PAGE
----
There are half a million homeless people in the US, with 60,000 homeless people in New York City alone? A third of the country lives in poverty. Between 1/3 and 1/2 of those living in poverty have mental illness and about 1/3 have a disability. Just as many have drug problems. These staggering numbers may be a huge surprise to you. You may feel some pangs of sympathy before you finish reading this and go on with your day to day lives. Or you may even have the attitude that it’s their own fault and if they “just get a job” they wouldn’t be like this.
The NPR article on “Tackling homelessness in San Francisco, and beyond” does such a great job of informing us just how easy it is to end up homeless. Much of the homeless population is dealing with major life challenges including mental illness, disabilities, loss of jobs/income, and substance abuse problems. There is also a major overlap, meaning that any given individual may be dealing with 2 or 3 of these issues at the same time which can make it very difficult to break out of the cycle of poverty without some sort of assistance.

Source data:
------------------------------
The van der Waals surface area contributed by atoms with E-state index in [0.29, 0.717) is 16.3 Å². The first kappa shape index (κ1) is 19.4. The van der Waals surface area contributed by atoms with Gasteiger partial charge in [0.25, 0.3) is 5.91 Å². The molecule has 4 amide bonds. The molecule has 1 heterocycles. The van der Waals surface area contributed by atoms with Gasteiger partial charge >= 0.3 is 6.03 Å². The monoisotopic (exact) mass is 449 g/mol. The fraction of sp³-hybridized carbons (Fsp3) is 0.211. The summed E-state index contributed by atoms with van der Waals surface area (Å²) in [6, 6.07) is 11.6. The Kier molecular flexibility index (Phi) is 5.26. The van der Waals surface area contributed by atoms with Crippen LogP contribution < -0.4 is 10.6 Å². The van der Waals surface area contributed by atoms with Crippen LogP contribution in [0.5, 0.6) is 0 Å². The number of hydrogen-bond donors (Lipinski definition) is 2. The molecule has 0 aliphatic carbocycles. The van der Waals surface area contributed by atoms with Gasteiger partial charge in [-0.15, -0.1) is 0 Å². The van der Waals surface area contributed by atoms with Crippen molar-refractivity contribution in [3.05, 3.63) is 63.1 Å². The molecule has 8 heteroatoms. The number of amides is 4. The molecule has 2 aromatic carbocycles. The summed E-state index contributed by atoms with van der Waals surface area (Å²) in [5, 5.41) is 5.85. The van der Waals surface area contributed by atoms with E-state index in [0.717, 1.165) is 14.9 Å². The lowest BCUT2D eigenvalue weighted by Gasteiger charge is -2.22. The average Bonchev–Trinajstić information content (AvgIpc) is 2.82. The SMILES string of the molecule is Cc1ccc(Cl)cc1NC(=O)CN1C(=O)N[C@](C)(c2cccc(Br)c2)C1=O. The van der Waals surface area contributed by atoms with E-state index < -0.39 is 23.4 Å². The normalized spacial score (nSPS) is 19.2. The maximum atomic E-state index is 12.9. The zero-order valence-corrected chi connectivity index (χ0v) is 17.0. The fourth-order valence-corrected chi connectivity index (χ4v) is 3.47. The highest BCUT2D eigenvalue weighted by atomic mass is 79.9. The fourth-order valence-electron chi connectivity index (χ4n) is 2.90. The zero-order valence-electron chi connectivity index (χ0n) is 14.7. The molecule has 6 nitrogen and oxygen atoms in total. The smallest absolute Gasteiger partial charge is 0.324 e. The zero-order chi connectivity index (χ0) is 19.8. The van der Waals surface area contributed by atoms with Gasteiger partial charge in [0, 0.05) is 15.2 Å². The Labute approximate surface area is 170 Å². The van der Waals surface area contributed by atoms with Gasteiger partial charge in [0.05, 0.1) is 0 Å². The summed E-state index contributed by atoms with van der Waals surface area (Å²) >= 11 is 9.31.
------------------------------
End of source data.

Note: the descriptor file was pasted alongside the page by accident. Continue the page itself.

Many times it’s because of these challenging situations that people become homeless. Job loss, specifically, is a huge factor. Many people live paycheck to paycheck and are only “one paycheck away.” This can be frightening to think about especially for people who have no savings, no family, and no support system to serve as a buffer in case something like being laid off or losing a job happens. Even a pay cut can greatly put people at risk. As big cities are focusing on building luxury housing and gentrifying certain areas, the people in those areas are left unable to afford to live in their own neighborhoods and in essence are being forgotten and left behind.
What can be done about it? One of the most important things is to raise awareness of the problem. It seems that for so many of us we prefer not to think about the homeless because it may not directly affect us. Another issue is that there needs to be a concentrated effort going into increasing affordable housing options. In “Tackling Homelessness…” there was a conversation about the homeless US veteran population which is currently down 35%. This is due to targeted investments in housing efforts for the veterans. This is a solid example that shows that the homeless problem is a solvable one.
Lastly, many homeless shelters could benefit from improvements as well. For example, some shelters only offer a place to sleep at night. Then, in the morning the people have to leave the shelter and are left to their own devices to get through the day. This does nothing to assist them in breaking the cycle of poverty. This lack of day services deprives them of building relationships with social workers, access to medication, and access to substance abuse services, etc. Some programs that do help people get into housing require they be clean and sober before they will help them. This does not work and priorities need to be switched-Housing first, then substance abuse treatment.